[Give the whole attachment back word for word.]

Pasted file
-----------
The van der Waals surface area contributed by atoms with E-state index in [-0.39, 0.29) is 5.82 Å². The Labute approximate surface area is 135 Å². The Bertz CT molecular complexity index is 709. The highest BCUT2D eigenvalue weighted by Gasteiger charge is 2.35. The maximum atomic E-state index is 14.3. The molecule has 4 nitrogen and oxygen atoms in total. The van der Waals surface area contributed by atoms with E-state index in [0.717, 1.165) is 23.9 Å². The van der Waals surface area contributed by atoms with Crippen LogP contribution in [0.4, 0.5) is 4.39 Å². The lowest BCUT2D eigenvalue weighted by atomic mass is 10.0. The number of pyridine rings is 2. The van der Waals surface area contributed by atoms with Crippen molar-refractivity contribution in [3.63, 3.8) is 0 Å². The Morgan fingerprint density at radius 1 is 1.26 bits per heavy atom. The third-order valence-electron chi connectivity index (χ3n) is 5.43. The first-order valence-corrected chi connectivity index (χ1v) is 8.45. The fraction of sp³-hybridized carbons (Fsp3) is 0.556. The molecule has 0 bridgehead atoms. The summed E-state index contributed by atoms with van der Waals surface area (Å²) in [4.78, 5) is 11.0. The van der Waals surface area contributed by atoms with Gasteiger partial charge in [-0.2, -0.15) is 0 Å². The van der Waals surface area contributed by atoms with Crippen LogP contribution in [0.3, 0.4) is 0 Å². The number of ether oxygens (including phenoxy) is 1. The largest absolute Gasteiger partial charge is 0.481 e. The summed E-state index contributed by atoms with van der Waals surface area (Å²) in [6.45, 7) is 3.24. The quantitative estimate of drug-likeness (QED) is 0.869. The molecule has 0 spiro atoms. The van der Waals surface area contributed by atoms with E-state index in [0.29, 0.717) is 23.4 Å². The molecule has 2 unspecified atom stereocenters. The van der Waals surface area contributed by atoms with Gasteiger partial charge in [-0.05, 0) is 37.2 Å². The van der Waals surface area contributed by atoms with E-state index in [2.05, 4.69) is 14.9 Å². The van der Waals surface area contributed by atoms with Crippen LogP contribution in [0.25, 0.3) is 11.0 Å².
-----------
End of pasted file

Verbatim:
The van der Waals surface area contributed by atoms with E-state index in [-0.39, 0.29) is 5.82 Å². The Labute approximate surface area is 135 Å². The Bertz CT molecular complexity index is 709. The highest BCUT2D eigenvalue weighted by Gasteiger charge is 2.35. The maximum atomic E-state index is 14.3. The molecule has 4 nitrogen and oxygen atoms in total. The van der Waals surface area contributed by atoms with E-state index in [0.717, 1.165) is 23.9 Å². The van der Waals surface area contributed by atoms with Crippen LogP contribution in [0.4, 0.5) is 4.39 Å². The lowest BCUT2D eigenvalue weighted by atomic mass is 10.0. The number of pyridine rings is 2. The van der Waals surface area contributed by atoms with Crippen molar-refractivity contribution in [3.63, 3.8) is 0 Å². The Morgan fingerprint density at radius 1 is 1.26 bits per heavy atom. The third-order valence-electron chi connectivity index (χ3n) is 5.43. The first-order valence-corrected chi connectivity index (χ1v) is 8.45. The fraction of sp³-hybridized carbons (Fsp3) is 0.556. The molecule has 0 bridgehead atoms. The summed E-state index contributed by atoms with van der Waals surface area (Å²) in [4.78, 5) is 11.0. The van der Waals surface area contributed by atoms with Gasteiger partial charge in [-0.2, -0.15) is 0 Å². The van der Waals surface area contributed by atoms with Crippen LogP contribution in [0.3, 0.4) is 0 Å². The number of ether oxygens (including phenoxy) is 1. The largest absolute Gasteiger partial charge is 0.481 e. The summed E-state index contributed by atoms with van der Waals surface area (Å²) in [6.45, 7) is 3.24. The quantitative estimate of drug-likeness (QED) is 0.869. The molecule has 0 spiro atoms. The van der Waals surface area contributed by atoms with E-state index in [0.29, 0.717) is 23.4 Å². The molecule has 2 unspecified atom stereocenters. The van der Waals surface area contributed by atoms with Gasteiger partial charge in [-0.05, 0) is 37.2 Å². The van der Waals surface area contributed by atoms with E-state index in [2.05, 4.69) is 14.9 Å². The van der Waals surface area contributed by atoms with Crippen LogP contribution in [0.25, 0.3) is 11.0 Å².